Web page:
Why Are Interaction Design Degree Programs So Different?

Why Are Interaction Design Degree Programs So Different?

Adam Dunford, inUse Experience, Gothenburg, Sweden

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The following is a summary of my talk from IxDA?s Interaction Design Education Summit 18. The talk, in turn, highlights some of the major findings from my master?s thesis in interaction design from Chalmers University.

?All you Scandinavian schools are too focused on products and not enough on process!?

I had returned to school to get a master?s degree in interaction design and was co-presenting a project at a student design conference. After our presentation, a professor at another school complained about our presentation. She said it was too polished and didn?t focus enough on our methodology. From my years of being ?in the industry,? I had gotten used to the idea that results were what counted. Was I not learning what I ought to from my time in school?

Yes, learning is different than doing, industry is not academia. Still, could it really be that business needs actively conflicted with the goals of higher education? Or had my own experiences biased me away from the process-focused outcomes my school was trying to teach?

For my master?s thesis, I researched this gap between interaction design business and education. I examined different design programs and compared them to the job market. I wanted to identify an ideal curriculum that would best fit what businesses truly need.

I was mistaken. There?s no such thing as an interaction design degree.

Before describing how to improve the current state of affairs, it?s helpful to explain how we got here. The main challenges to identifying a core interaction design degree are:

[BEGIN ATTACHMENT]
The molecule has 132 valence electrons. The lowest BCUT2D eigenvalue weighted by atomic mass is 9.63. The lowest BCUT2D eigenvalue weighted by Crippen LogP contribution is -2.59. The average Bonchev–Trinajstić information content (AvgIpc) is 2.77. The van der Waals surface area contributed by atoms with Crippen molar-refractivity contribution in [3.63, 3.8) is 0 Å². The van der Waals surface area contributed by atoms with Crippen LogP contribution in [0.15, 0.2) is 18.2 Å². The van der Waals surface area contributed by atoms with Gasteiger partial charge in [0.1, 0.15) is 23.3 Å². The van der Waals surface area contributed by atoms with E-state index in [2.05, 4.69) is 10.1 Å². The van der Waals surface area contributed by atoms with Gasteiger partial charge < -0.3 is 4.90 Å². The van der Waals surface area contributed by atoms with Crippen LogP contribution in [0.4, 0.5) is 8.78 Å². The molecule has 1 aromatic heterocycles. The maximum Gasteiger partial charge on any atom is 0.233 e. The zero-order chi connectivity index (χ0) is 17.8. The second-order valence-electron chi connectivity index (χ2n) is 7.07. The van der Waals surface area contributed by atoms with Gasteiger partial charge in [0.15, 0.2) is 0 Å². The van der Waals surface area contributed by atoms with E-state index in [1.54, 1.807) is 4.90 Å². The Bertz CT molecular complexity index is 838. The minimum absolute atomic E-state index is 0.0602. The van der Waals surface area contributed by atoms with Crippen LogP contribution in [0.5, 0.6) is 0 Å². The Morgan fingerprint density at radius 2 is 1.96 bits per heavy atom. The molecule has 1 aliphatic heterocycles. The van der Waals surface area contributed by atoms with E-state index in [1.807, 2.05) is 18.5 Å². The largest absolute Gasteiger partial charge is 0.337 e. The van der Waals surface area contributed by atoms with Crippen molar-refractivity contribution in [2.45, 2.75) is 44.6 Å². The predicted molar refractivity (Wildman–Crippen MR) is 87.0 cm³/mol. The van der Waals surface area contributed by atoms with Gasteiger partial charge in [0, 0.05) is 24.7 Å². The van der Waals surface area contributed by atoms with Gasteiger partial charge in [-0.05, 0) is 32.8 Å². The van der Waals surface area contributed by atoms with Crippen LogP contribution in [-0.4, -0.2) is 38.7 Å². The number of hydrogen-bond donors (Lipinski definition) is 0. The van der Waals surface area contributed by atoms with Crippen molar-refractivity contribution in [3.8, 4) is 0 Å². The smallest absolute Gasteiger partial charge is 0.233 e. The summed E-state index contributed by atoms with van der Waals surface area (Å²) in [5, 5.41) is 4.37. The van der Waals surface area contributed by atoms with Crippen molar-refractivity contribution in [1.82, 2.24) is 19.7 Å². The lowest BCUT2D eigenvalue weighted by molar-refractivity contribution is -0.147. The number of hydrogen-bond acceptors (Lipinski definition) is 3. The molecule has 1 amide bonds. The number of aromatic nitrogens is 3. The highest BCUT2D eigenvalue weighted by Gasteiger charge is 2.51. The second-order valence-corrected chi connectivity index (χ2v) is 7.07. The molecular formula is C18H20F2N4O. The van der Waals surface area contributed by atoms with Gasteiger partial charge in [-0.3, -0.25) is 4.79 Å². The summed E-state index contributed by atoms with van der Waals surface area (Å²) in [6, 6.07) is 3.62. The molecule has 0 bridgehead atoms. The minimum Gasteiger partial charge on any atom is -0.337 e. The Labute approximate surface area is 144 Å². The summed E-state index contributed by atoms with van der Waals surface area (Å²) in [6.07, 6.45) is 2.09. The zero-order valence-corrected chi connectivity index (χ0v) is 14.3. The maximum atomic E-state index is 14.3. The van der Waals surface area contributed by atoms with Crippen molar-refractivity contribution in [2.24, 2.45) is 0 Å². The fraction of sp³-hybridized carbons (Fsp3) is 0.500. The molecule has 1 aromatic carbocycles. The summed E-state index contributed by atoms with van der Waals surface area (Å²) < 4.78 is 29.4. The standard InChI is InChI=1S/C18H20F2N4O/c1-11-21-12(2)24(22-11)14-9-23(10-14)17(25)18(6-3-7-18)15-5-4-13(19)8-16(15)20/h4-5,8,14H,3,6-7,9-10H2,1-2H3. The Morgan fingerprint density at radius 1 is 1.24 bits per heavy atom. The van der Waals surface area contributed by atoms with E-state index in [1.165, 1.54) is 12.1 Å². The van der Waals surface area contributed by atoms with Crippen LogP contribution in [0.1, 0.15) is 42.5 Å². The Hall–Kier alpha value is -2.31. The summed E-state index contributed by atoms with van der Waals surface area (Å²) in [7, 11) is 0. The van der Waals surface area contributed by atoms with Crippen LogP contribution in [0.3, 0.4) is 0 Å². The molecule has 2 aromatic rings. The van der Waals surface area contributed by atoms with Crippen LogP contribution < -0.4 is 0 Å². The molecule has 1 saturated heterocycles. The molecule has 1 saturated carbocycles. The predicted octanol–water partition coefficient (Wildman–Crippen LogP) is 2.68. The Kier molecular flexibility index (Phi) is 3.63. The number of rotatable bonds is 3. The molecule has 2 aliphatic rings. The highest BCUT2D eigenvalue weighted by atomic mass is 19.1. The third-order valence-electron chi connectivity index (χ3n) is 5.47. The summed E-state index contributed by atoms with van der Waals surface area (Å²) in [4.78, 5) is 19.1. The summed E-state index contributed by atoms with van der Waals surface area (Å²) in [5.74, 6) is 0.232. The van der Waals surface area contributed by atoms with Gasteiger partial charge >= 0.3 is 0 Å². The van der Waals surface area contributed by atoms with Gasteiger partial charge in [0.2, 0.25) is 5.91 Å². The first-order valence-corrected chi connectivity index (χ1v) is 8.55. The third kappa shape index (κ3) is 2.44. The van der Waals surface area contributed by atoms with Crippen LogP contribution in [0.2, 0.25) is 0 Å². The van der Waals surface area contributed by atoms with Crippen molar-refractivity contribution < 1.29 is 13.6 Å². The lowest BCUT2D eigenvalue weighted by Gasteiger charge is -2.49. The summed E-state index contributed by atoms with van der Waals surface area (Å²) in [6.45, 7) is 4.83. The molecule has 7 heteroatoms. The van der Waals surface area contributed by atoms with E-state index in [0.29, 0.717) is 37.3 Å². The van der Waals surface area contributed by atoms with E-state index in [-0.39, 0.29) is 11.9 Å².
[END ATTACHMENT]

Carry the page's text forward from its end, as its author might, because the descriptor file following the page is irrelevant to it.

1. No common definitions for core concepts. People can?t even agree on what ?interaction design? means or what study areas it encompasses.
  2. No common curriculum or standards. Educators have failed to organize a shared set of core learning areas or classes, despite repeated efforts. Even informal efforts to share lesson plans and teaching methods suffer from neglect and disuse.
  3. Different course origins & schools. As a discipline, Interaction design emerged from ergonomics, psychology, information systems, and others. These source origins continue to influence how or what is taught in their interaction design programs.
  4. Disagreements about the role of education. Instructors also disagree whether schools should focus more on developing specific skills or on cultivating competent thinkers and contributors.
  5. Institutional requirements & constraints. Instructors must teach core topics, introduce new technology, and develop and nurture students. They must do this in a few short weeks per class. And that?s while they follow curricula requirements that are often years out of date.
  6. Conflicting demands from industry. Businesses are no better. They ask for graduates who can contribute on day one in a variety of different tools or skills. Yet they don?t devote time to curriculum assessments, student portfolio reviews or other help to academia.

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How Are Design Degrees Different?

These factors result in a bewildering variety of schools, programs and curricula for interaction design. How much variety?

For starters, among the 176 different masters-level programs I researched, fully 130 of them had unique titles. Removing the type of degree (i.e. MS, MA, MFA, etc.) only reduced the number down to 108 unique titles. (My favorite? probably the Masters of Science in Information Architecture & Knowledge Management, User Experience Design from Kent State University.)

To make any worthwhile comparison, I needed to refine the degrees further. Degrees with similar titles, like ?Human-Centered Computing?, ?Human Centered Design & Engineering? and ?Human-Centered Systems?, could merge under a shared title, like ?Human-Centered Design.? And it was in this final refinement that 18 title archetypes emerged, each clustered around a uniquely identifiable label.